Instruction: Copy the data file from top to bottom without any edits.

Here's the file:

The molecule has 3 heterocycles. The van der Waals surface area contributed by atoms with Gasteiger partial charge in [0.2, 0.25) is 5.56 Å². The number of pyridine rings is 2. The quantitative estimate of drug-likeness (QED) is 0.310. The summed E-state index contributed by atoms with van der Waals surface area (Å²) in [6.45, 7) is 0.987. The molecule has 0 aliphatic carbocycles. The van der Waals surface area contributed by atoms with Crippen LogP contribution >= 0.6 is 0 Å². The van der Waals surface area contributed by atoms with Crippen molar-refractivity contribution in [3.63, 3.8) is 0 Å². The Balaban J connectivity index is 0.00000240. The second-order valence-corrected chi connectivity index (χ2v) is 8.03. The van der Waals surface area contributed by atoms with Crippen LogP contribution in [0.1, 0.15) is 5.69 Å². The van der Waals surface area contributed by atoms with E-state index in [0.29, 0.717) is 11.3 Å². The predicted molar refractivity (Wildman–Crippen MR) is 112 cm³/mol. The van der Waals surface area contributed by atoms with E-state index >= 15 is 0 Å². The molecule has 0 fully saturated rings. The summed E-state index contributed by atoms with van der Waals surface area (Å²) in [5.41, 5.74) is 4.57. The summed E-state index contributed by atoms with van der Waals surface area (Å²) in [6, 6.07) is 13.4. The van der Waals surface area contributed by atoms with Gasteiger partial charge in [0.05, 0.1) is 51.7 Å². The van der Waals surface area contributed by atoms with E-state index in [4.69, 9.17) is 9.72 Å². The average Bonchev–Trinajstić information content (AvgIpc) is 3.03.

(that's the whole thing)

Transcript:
The molecule has 3 heterocycles. The van der Waals surface area contributed by atoms with Gasteiger partial charge in [0.2, 0.25) is 5.56 Å². The number of pyridine rings is 2. The quantitative estimate of drug-likeness (QED) is 0.310. The summed E-state index contributed by atoms with van der Waals surface area (Å²) in [6.45, 7) is 0.987. The molecule has 0 aliphatic carbocycles. The van der Waals surface area contributed by atoms with Crippen LogP contribution >= 0.6 is 0 Å². The van der Waals surface area contributed by atoms with Crippen molar-refractivity contribution in [3.63, 3.8) is 0 Å². The Balaban J connectivity index is 0.00000240. The second-order valence-corrected chi connectivity index (χ2v) is 8.03. The van der Waals surface area contributed by atoms with Crippen LogP contribution in [0.1, 0.15) is 5.69 Å². The van der Waals surface area contributed by atoms with E-state index in [0.29, 0.717) is 11.3 Å². The predicted molar refractivity (Wildman–Crippen MR) is 112 cm³/mol. The van der Waals surface area contributed by atoms with E-state index >= 15 is 0 Å². The molecule has 0 fully saturated rings. The summed E-state index contributed by atoms with van der Waals surface area (Å²) in [5.41, 5.74) is 4.57. The summed E-state index contributed by atoms with van der Waals surface area (Å²) in [6, 6.07) is 13.4. The van der Waals surface area contributed by atoms with Gasteiger partial charge in [0.05, 0.1) is 51.7 Å². The van der Waals surface area contributed by atoms with E-state index in [4.69, 9.17) is 9.72 Å². The average Bonchev–Trinajstić information content (AvgIpc) is 3.03.